Comparisons of self-reported and register data on sickness absence among public employees in Sweden
2008 (English)In: Occupational and Environmental Medicine, ISSN 1351-0711, E-ISSN 1470-7926, Vol. 65, no 1, 61-67 p.Article in journal (Refereed) Published
AIM: Self-reported assessments of sickness absence are often performed in epidemiological studies. The objective of this study was to compare the number of sick-leave days according to self-reported data over 12 months with data from the employer's register for the same period. An additional aim was to ascertain whether the self-reported information and the recorded data would show equivalent associations with self-reported general health. METHODS: The study was based on a cohort of 4869 municipal employees in Sweden, about 80% women, who answered a questionnaire in 2001-2. The responses provided by the employees included information on number of sick-leave days and self-rated health. Data on sick-leave days, occupation and age were derived from the employers' computerised registers. The questionnaire information on sick-leave days was compared with the corresponding information retrieved from the employer register by means of calculating sensitivity and specificity, using the employers' data as the "gold standard". RESULTS: The annual number of sick-leave days was lower according to the self-reported information than to the register data. For women the agreement between the two sickness absence measures for no sick-leave days, 1-7 days and >/=28 days were 74%, 72% and 67%, respectively. The sensitivity of questionnaire versus register information regarding any self-reported sick-leave day was 91% and the specificity was 74%. Sensitivity and specificity for sickness absence >/=28 days were 67% and 98%, respectively. The results for men were similar to those for women. Self-reported and recorded sickness absence were both associated with self-rated health. The odds ratios were 7.27 and 8.25, for subjects with >/=28 recorded and self-reported number of sick-leave days respectively, compared to subjects with no sickness absence. CONCLUSIONS: Good agreement was found between self-reported and register information on sickness absence. Self-reported data on sickness absence may be useful in common epidemiological applications.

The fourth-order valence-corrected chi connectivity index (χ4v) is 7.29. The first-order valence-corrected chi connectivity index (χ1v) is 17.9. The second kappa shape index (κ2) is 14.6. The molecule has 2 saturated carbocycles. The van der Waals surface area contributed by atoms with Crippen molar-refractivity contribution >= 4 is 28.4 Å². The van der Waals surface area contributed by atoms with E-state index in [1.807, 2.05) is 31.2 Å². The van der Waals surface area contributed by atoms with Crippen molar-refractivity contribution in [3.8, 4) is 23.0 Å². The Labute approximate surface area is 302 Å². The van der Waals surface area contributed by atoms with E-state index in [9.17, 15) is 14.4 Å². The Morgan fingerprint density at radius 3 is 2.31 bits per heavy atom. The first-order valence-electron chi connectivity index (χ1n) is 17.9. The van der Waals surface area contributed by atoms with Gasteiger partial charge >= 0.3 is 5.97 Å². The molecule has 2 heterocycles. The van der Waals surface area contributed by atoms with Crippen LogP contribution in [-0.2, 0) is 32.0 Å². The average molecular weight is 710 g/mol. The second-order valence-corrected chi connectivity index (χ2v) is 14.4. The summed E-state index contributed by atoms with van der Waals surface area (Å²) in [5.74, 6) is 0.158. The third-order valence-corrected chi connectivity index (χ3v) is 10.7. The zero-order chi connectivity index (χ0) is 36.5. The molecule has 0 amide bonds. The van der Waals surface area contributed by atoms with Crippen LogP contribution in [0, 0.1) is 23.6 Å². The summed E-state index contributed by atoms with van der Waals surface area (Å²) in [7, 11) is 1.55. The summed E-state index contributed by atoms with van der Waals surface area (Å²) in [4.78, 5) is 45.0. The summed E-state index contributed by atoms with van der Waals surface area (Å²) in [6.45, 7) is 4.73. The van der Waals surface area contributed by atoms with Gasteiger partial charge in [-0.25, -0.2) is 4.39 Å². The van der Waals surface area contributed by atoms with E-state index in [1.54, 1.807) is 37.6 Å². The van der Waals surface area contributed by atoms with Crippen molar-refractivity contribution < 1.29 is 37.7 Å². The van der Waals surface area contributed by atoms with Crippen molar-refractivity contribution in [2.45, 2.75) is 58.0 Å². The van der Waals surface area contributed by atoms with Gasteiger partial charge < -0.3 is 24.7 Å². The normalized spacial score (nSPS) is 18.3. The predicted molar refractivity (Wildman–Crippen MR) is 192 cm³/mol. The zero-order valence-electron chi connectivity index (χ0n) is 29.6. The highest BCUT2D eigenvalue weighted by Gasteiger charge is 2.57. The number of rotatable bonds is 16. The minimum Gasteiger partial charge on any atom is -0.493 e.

Place, publisher, year, edition, pages
2008. Vol. 65, no 1, 61-67 p.
Medical and Health Sciences
IdentifiersURN: urn:nbn:se:uu:diva-14849DOI: 10.1136/oem.2006.031427ISI: 000251728700011PubMedID: 17704196OAI: oai:DiVA.org:uu-14849DiVA: diva2:42620